Explaining trace-based learner profiles with self-reports: The added value of psychological networks

Jelena Jovanovic*, Dragan Gašević, Lixiang Yan, Graham Baker, Andrew Murray, Danijela Gasevic

*Corresponding author for this work

Research output: Contribution to journalArticlepeer-review

Abstract / Description of output

Background: Learner profiles detected from digital trace data are typically triangulated with survey data to explain those profiles based on learners' internal conditions (e.g., motivation). However, survey data are often analysed with limited consideration of the interconnected nature of learners' internal conditions. Objectives: Aiming to enable a thorough understanding of trace-based learner profiles, this paper presents and evaluates a comprehensive approach to analysis of learners' self-reports, which extends conventional statistical methods with psychological networks analysis. Methods: The study context is a massive open online course (MOOC) aimed at promoting physical activity (PA) for health. Learners' (N = 497) perceptions related to PA, as well as their self-efficacy and intentions to increase the level of PA were collected before and after the MOOC, while their interactions with the course were logged as digital traces. Learner profiles derived from trace data were further examined and interpreted through a combined use of conventional statistical methods and psychological networks analysis. Results and Conclusions: The inclusion of psychological networks in the analysis of learners' self-reports collected before the start of the MOOC offers better understanding of trace-based learner profiles, compared to the conventional statistical analysis only. Likewise, the combined use of conventional statistical methods and psychological networks in the analysis of learners' self-reports before and after the MOOC provided more comprehensive insights about changes in the constructs measured in each learner profile. Major Takeaways: The combined use of conventional statistical methods and psychological networks presented in this paper sets a path for a comprehensive analysis of survey data. The insights it offers complement the information about learner profiles derived from trace data, thus allowing for a more thorough understanding of learners' course engagement than any individual method or data source would allow.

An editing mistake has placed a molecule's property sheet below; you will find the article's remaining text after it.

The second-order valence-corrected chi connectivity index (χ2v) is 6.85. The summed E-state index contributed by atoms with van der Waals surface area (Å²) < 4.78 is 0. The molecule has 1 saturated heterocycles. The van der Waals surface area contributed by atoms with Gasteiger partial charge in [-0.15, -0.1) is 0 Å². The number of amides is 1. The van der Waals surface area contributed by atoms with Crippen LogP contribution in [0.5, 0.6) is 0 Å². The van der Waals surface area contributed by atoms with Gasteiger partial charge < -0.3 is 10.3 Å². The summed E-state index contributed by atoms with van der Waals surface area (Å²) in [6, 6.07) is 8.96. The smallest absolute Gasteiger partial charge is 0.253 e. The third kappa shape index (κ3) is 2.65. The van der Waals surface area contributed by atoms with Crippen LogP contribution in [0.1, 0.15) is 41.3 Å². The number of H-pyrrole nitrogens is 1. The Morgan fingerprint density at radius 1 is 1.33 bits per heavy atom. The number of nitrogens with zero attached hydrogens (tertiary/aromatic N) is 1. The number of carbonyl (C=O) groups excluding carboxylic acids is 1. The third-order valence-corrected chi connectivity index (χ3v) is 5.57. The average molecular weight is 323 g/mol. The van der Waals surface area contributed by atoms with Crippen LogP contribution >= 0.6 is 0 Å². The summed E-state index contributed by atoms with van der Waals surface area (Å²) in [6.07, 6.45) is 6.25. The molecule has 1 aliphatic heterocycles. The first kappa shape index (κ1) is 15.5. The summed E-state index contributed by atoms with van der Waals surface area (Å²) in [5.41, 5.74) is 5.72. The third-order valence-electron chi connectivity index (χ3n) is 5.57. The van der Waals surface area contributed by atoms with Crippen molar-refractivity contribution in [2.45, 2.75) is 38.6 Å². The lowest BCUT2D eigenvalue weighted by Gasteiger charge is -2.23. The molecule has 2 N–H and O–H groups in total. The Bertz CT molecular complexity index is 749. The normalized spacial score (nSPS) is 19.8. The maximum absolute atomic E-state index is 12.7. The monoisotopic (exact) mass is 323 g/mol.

Original languageEnglish
Pages (from-to)1-19
Number of pages19
JournalJournal of Computer Assisted Learning
Early online date4 Mar 2024
DOIs
Publication statusE-pub ahead of print - 4 Mar 2024

Keywords / Materials (for Non-textual outputs)

  • learner profiles
  • learning analytics
  • psychological network analysis
  • self-reports
  • trace-data

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